Elder abuse: remain alert | Protecteur du Citoyen
October 4, 2017

Elder abuse: remain alert


Aînés avec une canne

Completely unacceptable. And yet, elder abuse happens more often than we think. To better prevent it and keep yourself or a friend or family member safe from it, you have to know what elder abuse looks like.


Elder abuse can occur in a CHSLD, a hospital, a seniors’ residence or at home. It does not discriminate as to class or economic means. 

By whom?

The perpetrators of elder abuse are often people the victim knows well, such as family members or people they see regularly. 

In silence

It is not uncommon for seniors who are mistreated to suffer in silence because they fear reprisal, are ashamed, cannot act for health reasons or are unaware of available recourse.  


Physical abuse may mean being hit, pushed, forced to eat (or deprived of food) or prevented from moving about freely.

Psychological abuse may mean situations in which the elderly person is humiliated, treated like a child, ignored or prevented from acting according to his or her values or religious beliefs.

Sexual abuse involves being touched inappropriately, exposed to exhibitionism, sexually assaulted or ridiculed because of a need for expressing sexuality.

Financial abuse may involve the theft of money, property, benefits or pension income or the inappropriate use of bank cards or power of attorney. The abuser may also try to pressure the elderly person concerning the content of his or her will.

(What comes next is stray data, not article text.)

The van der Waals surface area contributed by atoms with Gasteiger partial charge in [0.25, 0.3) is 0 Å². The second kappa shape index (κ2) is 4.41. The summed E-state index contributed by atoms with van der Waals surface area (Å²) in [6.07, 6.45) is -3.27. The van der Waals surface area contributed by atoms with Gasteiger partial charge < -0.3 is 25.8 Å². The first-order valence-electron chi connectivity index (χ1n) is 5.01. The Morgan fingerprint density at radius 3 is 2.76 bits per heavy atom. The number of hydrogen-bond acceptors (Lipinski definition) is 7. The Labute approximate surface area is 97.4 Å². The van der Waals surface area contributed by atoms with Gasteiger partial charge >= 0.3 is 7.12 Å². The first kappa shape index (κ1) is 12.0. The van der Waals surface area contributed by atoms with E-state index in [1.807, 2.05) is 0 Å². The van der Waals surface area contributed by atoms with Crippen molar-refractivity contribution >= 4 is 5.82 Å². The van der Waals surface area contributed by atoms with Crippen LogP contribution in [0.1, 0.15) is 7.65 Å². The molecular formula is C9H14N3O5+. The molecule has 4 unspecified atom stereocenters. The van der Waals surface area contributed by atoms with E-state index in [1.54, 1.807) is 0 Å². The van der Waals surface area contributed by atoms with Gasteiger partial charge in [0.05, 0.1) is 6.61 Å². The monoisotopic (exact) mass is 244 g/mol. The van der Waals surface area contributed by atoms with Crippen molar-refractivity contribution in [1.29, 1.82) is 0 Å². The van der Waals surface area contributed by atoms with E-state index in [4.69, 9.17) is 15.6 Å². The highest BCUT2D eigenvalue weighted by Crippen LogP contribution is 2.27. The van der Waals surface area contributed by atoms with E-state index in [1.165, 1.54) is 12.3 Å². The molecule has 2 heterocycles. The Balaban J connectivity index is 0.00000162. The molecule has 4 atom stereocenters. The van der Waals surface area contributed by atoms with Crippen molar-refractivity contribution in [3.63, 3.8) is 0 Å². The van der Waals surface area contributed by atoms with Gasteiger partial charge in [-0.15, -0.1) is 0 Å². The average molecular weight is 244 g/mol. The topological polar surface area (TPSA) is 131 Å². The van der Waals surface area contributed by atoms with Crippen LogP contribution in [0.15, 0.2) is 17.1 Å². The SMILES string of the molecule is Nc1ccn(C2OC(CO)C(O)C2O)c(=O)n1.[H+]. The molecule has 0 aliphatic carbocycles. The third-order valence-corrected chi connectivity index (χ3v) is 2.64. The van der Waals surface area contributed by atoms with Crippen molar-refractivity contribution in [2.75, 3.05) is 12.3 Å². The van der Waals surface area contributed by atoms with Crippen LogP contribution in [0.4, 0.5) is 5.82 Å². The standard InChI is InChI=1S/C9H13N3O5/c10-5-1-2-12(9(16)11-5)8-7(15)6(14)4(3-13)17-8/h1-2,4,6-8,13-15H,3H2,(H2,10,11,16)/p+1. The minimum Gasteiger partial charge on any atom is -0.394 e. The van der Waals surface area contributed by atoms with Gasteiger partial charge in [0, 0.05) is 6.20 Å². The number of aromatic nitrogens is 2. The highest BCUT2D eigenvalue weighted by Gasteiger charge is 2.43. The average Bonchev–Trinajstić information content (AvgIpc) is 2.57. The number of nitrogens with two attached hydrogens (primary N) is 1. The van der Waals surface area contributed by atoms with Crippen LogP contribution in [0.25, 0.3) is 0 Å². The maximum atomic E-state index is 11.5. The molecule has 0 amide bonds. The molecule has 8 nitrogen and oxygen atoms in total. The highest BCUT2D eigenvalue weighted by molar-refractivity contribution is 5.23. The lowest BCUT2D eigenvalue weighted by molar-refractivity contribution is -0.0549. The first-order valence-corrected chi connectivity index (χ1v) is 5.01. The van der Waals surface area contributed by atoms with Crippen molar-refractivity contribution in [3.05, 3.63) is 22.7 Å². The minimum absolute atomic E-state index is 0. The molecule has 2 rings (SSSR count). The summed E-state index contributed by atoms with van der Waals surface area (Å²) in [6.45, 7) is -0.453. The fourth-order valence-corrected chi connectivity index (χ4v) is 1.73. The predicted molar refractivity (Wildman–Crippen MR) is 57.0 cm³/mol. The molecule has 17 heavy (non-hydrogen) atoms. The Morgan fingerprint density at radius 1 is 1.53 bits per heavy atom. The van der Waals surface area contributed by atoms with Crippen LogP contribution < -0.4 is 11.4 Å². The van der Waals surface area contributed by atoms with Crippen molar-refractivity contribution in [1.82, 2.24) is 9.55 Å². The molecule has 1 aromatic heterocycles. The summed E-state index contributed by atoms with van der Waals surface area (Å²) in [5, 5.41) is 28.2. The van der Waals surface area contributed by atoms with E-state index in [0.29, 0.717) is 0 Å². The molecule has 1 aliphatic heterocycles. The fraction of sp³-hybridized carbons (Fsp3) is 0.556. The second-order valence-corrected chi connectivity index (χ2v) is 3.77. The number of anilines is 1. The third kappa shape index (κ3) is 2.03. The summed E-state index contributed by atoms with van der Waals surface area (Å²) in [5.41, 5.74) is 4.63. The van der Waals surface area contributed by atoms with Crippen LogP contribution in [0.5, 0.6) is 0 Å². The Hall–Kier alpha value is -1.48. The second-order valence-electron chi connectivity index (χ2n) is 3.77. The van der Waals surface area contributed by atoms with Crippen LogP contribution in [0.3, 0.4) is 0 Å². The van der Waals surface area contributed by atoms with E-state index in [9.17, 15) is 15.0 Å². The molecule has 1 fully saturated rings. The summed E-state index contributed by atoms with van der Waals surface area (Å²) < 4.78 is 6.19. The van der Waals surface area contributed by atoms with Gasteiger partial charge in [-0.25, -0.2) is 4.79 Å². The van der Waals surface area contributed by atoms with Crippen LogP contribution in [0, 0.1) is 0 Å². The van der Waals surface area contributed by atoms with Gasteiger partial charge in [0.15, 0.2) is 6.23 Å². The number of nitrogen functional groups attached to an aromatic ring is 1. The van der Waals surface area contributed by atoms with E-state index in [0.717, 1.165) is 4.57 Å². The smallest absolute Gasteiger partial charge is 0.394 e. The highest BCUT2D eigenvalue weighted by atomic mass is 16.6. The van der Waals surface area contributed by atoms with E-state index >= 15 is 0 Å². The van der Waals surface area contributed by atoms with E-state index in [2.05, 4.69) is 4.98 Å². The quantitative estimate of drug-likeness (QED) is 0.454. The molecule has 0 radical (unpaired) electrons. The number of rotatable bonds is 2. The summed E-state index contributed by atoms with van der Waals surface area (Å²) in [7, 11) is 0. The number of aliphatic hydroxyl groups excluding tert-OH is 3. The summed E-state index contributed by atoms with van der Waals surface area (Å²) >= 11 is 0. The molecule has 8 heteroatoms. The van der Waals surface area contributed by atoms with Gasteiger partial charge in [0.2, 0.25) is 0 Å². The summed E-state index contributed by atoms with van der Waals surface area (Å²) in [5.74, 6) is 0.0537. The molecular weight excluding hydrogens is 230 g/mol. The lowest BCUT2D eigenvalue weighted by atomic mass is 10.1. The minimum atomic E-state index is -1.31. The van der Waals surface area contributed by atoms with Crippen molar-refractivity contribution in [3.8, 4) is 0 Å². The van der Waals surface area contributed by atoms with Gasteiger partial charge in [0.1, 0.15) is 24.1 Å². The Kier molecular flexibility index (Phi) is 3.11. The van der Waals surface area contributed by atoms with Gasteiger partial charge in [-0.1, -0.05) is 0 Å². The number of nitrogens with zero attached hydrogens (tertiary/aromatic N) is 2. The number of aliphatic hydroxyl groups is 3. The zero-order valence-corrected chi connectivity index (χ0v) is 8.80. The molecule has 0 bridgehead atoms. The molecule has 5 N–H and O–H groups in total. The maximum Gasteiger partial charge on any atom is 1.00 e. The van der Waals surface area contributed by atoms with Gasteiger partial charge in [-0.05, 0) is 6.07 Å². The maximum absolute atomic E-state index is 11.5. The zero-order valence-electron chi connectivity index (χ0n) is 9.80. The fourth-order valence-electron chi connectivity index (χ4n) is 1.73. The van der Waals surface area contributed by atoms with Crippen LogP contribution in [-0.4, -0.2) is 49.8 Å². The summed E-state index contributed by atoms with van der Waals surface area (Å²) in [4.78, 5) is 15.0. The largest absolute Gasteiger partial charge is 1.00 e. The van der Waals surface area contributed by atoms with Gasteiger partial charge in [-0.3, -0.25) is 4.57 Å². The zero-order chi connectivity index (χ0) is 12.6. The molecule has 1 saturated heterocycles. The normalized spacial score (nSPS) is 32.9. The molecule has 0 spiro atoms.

When seniors are discriminated against because of their age, or when they are not allowed to express their wishes concerning medical treatment or management of their property even though they are able to, this is a rights violation.

Abuse may also be synonymous with negligence—those who must make sure that the elderly person receives the necessary services or care fails to see to the person’s needs, either intentionally or because of ignorance about the situation.

Watchful concerning elder abuse, the Québec Ombudsman intervened when Bill 115, Act to combat maltreatment of seniors and other persons of full age in vulnerable situations, was considered in Committee.

If you have witnessed maltreatment by the personnel at a health and social services institution or a private seniors’ residence, you may make a report to the Québec Ombudsman. By phone at 1-800-463-5070 or by using our online complaint form